AP Science Writer
POSTED: 04:00 a.m. HST, Nov 17, 2011
LAST UPDATED: 04:16 a.m. HST, Nov 17, 2011
There is only one hitch: NASA does not have its own spaceship anymore and is sending fewer fliers into orbit right now.
"The experience is well worth the wait," promised NASA flight crew operations director Janet Kavandi as the space agency started a public search Tuesday for new astronauts.
There will be flights, but not many, with the space shuttle fleet retired. A handful of astronauts each year are launching on a Russian Soyuz spaceship to the International Space Station for six-month stays.
In about three to five years, NASA hopes to pay for trips for astronauts headed to the space station on American-built commercial rockets instead. And eventually, NASA hopes to fly astronauts in a government-owned Orion capsule to an asteroid or even Mars, but those pioneering trips are more than a decade away.
With veteran astronauts leaving the space agency, Kavandi said NASA is afraid it will not have enough astronauts, something a National Research Council report pointed out in September.
NASA needs about 55 astronauts, and with a new class of nine already graduated this month, the astronaut roster is up to 58. One of those new astronauts will get to fly to the space station as early as 2013, Kavandi said.
"We're ready to serve; we're ready to get going," new astronaut Serena Aunon said Tuesday at NASA headquarters.
So to find candidates, NASA on Tuesday revealed what its personnel chief called its biggest ever push to hire new astronauts, with dozens of cheering elementary school students there to ask questions.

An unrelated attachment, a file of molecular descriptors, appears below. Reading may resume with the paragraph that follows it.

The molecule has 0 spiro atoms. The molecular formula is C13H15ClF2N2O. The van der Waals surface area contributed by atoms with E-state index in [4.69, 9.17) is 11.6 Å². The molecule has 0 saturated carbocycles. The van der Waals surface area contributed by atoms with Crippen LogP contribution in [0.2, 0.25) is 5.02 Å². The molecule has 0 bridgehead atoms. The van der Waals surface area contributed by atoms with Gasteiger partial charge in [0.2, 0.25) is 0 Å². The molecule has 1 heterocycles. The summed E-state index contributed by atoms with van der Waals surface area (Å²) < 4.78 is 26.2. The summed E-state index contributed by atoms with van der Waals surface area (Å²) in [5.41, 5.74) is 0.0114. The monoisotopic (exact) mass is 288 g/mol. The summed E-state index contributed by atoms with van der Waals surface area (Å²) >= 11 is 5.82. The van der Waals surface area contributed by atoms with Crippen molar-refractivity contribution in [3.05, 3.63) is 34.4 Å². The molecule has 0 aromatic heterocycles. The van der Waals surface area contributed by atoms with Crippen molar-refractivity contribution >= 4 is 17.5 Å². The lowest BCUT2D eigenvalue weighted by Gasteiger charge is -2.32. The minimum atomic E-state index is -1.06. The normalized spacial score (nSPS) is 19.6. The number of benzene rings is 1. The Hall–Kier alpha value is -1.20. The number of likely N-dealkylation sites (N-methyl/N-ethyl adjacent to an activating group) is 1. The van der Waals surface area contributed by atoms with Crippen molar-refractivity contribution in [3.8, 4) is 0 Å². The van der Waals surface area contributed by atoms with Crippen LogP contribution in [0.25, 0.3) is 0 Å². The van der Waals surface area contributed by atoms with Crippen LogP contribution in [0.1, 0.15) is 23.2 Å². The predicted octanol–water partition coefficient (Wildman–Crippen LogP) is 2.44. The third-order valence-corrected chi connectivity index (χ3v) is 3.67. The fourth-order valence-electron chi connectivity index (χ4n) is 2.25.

In the past, when NASA had a space shuttle, the space agency did not make such a big deal of searching for astronauts, and they were inundated with applications. This new drive comes with a YouTube recruitment video complete with flashy images and driving techno-beat background music.
"We need you to help plan for this future of exploration," NASA Administrator Charles Bolden says in the video. "Join NASA. Get your application in now for the 2013 astronaut candidate class. Your spaceflight experience begins right now."
Before you polish up your resume, NASA is not loosening its standards. You must have at least a bachelor's degree — most astronauts have a master's or a doctorate — in engineering, biological science, physical science or math. You must learn Russian, but be a U.S. citizen. You must know basic physics. Being a medical doctor or a teacher helps. You must have vision that can be corrected to 20/20, no high blood pressure and be between 5 feet 2 inches (1.5 meters) and 6 feet 3 inches (1.8 meters).
Given these tight requirements, NASA probably still will get 3,000 qualified applicants, Kavandi said. The job pays between $64,700 and $141,700 a year.
And if you are hired expect to do lots of travel to foreign countries, Kavandi said. And oh yes, maybe into space.